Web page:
OREGON CITY, Ore. >> An Oregon grower is giving its Christmas trees a hot bath before shipping to make sure buyers don’t get slugs and yellow jackets as unexpected presents.
The Kirk Co. of Oregon City sends harvested trees on conveyer belts through an enclosed washer to kill or knock off pests, the agricultural publication Capital Press reported Tuesday.
"What you’re trying to do with that is control hitchhikers," said Bob Bishop, a trade specialist with the federal Animal and Plant Health Inspection Service.
The trees also get moisturized and stay fresh and green longer, he said.
It’s the second year the company has tried the experiment that’s drawing attention from foreign agricultural officials and other Oregon growers who are less likely than Kirk to have the water or electrical capacity to bathe trees.
"Growers in general hope it doesn’t come to this," said Chal Landgren, a Christmas tree specialist with Oregon State University Extension Service.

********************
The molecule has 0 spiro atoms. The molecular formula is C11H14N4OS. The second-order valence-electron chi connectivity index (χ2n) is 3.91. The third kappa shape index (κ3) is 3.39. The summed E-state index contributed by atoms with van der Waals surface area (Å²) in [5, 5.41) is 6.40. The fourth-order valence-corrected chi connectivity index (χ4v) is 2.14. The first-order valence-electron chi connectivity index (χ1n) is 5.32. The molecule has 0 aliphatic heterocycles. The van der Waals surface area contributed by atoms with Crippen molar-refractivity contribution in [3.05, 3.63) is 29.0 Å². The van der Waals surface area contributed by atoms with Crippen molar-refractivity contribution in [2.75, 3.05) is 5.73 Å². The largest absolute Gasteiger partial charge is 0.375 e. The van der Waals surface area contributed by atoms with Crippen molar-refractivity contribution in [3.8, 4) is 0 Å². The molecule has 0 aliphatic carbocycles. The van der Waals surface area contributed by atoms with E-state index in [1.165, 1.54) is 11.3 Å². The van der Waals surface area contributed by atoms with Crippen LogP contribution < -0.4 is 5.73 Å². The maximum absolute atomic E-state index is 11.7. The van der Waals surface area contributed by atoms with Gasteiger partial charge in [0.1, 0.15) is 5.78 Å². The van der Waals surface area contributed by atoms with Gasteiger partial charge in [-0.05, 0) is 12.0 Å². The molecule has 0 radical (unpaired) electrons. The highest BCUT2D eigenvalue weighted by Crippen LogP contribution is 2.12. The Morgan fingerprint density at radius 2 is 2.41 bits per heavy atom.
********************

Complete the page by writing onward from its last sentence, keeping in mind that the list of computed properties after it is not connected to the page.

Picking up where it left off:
Oregon leads the nation in Christmas tree production with about 7 million trees sold in 2013, or 17 percent of the U.S. total, according to federal statistics. The crop is worth more than $100 million a year.
Agriculture officials from the Philippines and Malaysia observed the washing process on Monday.
Kirk co-owner Gary Snyder said the Hawaiian market is his biggest concern. Inspectors in the state are leery of invasive species and require fumigation if bugs are discovered in a load of trees.
"I’m shipping 75 to 80 containers to Hawaii," Snyder said. "If less than five of them get held up for slugs, I’ll feel successful."
Kirk Co. ships about 500,000 trees a year and has operations in Oregon, Washington, North Carolina and Nova Scotia.